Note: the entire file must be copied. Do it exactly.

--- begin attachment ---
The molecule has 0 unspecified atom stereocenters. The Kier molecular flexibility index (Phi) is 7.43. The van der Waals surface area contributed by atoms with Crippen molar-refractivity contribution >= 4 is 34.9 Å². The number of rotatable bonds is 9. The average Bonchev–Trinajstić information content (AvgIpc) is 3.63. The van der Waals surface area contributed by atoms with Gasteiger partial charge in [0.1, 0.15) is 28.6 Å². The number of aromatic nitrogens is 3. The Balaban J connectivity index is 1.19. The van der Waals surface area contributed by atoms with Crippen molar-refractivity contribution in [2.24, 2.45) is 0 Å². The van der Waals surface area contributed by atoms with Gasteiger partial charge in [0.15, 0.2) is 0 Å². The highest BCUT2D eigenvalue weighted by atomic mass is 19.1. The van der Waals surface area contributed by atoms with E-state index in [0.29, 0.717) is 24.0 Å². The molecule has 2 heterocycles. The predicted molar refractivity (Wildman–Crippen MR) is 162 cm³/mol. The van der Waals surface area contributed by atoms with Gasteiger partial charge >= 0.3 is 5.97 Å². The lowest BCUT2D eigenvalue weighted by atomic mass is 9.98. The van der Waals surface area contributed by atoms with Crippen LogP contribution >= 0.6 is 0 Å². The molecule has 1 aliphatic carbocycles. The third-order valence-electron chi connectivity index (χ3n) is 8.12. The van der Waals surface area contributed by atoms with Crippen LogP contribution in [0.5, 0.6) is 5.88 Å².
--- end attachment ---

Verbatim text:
The molecule has 0 unspecified atom stereocenters. The Kier molecular flexibility index (Phi) is 7.43. The van der Waals surface area contributed by atoms with Crippen molar-refractivity contribution >= 4 is 34.9 Å². The number of rotatable bonds is 9. The average Bonchev–Trinajstić information content (AvgIpc) is 3.63. The van der Waals surface area contributed by atoms with Gasteiger partial charge in [0.1, 0.15) is 28.6 Å². The number of aromatic nitrogens is 3. The Balaban J connectivity index is 1.19. The van der Waals surface area contributed by atoms with Crippen molar-refractivity contribution in [2.24, 2.45) is 0 Å². The van der Waals surface area contributed by atoms with Gasteiger partial charge in [0.15, 0.2) is 0 Å². The highest BCUT2D eigenvalue weighted by atomic mass is 19.1. The van der Waals surface area contributed by atoms with E-state index in [0.29, 0.717) is 24.0 Å². The molecule has 2 heterocycles. The predicted molar refractivity (Wildman–Crippen MR) is 162 cm³/mol. The van der Waals surface area contributed by atoms with Gasteiger partial charge >= 0.3 is 5.97 Å². The lowest BCUT2D eigenvalue weighted by atomic mass is 9.98. The van der Waals surface area contributed by atoms with Crippen LogP contribution >= 0.6 is 0 Å². The molecule has 1 aliphatic carbocycles. The third-order valence-electron chi connectivity index (χ3n) is 8.12. The van der Waals surface area contributed by atoms with Crippen LogP contribution in [0.5, 0.6) is 5.88 Å².